The Sony NGPEven though there doesn't seem to be anything of note happening with consoles this year, the handheld market is now red hot, given the impending launch of the 3DS and the announcement last week of the Sony NGP.
If you'd like the basics, Chris Kohler's article is here. For discussion, please continue reading.
First off, and it's hard to overestimate this: the NGP, technically, is a beast. An OLED screen, 960x544 resolution (16:9 aspect ratio), and a five inch screen are all first-rate specs. Unlike the PS3, which was essentially no more powerful than a 360, the NGP is massively more powerful than the 3DS. Plus, the underside of the unit is touch-sensitive. Hell, I wouldn't be surprised if it was beamed from the future.
Sure, specs aren't the only thing that matters, but they play a big part in determining how ambitious developers can be with a system. Breakthrough technology, as contained in the autostereoscopic 3D technology of the 3DS, also help define a developer's ambition.
So there are two ways to go: technical beast (NGP), or breakthrough tech (3DS). Both approaches can work, and two have one device with each approach is the best of both worlds. In other words, given what we know about the 3DS, the NGP seems to be an almost-ideal complement.
The NGP won't just be competing with the 3DS, though. Mobile devices now have powerful specs as well, and high-resolution screens. I have a Samsung Fascinate with a 4", AMOLED screen and 800x480 resolution. It is, in a word, spectacular.
However, mobile devices have their own limitations when it comes to gaming. Since all games are downloads, there's a common-sense limit to the size of the programs. The need for touchscreen controls can also limit the types or quality of certain game genres. So mobile devices, at least at this point, seem far better suited to the "crash and dash" kind of games that you can play for 5-10 minutes at a time. There are, obviously, exceptions--I spent hours playing Game Dev Story last month--but mobile devices aren't as versatile as a gaming platform as dedicated devices.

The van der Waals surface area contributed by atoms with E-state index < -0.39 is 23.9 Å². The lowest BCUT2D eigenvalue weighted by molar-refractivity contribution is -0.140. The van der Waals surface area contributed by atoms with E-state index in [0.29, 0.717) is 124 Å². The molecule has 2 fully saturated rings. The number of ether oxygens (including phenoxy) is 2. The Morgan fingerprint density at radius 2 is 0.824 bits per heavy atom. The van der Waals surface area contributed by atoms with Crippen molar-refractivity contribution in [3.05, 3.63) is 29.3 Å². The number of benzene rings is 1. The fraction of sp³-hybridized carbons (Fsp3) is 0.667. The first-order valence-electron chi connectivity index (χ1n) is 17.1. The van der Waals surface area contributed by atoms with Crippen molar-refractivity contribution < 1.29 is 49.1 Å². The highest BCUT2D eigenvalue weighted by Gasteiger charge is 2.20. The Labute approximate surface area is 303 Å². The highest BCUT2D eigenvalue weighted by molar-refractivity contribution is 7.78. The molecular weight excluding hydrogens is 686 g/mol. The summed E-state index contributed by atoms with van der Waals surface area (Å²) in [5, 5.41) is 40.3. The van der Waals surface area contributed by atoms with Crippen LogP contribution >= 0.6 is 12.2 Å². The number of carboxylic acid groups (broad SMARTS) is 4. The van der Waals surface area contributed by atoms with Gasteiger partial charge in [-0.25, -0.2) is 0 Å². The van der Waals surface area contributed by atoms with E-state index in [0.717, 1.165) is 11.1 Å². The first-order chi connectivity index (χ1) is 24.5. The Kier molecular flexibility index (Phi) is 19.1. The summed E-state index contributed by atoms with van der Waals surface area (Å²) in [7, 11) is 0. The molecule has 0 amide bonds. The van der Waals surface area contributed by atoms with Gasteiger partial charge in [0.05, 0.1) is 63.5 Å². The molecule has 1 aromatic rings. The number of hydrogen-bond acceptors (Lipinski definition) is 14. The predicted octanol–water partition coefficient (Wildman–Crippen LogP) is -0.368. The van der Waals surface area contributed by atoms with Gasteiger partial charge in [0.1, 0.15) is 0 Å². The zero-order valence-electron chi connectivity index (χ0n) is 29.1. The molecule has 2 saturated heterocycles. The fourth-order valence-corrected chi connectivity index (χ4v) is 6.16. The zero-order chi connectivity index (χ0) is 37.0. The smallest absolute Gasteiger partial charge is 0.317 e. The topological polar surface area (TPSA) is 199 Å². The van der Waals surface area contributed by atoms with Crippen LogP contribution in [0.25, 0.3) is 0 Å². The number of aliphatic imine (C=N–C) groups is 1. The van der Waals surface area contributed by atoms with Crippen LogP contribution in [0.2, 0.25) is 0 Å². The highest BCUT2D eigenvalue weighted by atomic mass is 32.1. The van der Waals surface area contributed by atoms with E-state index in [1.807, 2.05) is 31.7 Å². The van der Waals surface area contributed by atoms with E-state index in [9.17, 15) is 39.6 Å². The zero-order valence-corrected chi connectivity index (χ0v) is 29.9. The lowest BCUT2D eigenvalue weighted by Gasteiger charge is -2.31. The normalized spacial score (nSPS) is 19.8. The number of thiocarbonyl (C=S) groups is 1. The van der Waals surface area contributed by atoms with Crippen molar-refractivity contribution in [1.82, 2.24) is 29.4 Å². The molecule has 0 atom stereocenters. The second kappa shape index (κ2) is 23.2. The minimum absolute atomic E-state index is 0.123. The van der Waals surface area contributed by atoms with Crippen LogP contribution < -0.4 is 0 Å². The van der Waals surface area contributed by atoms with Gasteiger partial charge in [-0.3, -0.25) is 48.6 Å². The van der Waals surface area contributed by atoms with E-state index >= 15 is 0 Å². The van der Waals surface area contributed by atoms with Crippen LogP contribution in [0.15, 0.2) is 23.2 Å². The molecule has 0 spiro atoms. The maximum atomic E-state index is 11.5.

They are, however, staggeringly popular, so the NGP, to be well-positioned against the competition, needs to not only outperform the dedicated competition, but also be capable versus mobile devices that have a new generation of hardware seemingly every year. So if they want the NGP to be viable for five years, they are essentially forced to overspec the hardware.
That can cause a problem, and we'll discuss that later.
Now, what is Sony doing in response to wildly growing popularity of the mobile phone gaming market? Interestingly, they're also introducing a software development environment what will run on Android as well as the NGP.
That's a terrific idea with zero downside, seemingly.
The NGP will also sport a 3G antenna, although it appears that not all models will include 3G connectivity, and there's no word on whether a data plan will be required.
With the 3G antenna, it's a logical question to ask whether there will be an NGP-phone, and clearly, the answer is "yes", although Sony has been coy when asked the question.
So is the NGP viable as a mass-market phone? Well, here's where we get to some of the potential issues with this system. First off, it's a behemoth. It's screen is almost 1" larger diagonally than the Droid X, and I can't imagine anything larger than a Droid X fitting in anyone's pocket. Here, I found three promotional shots of the NGP that should give you an idea of its size. Take a look and form your own conclusions: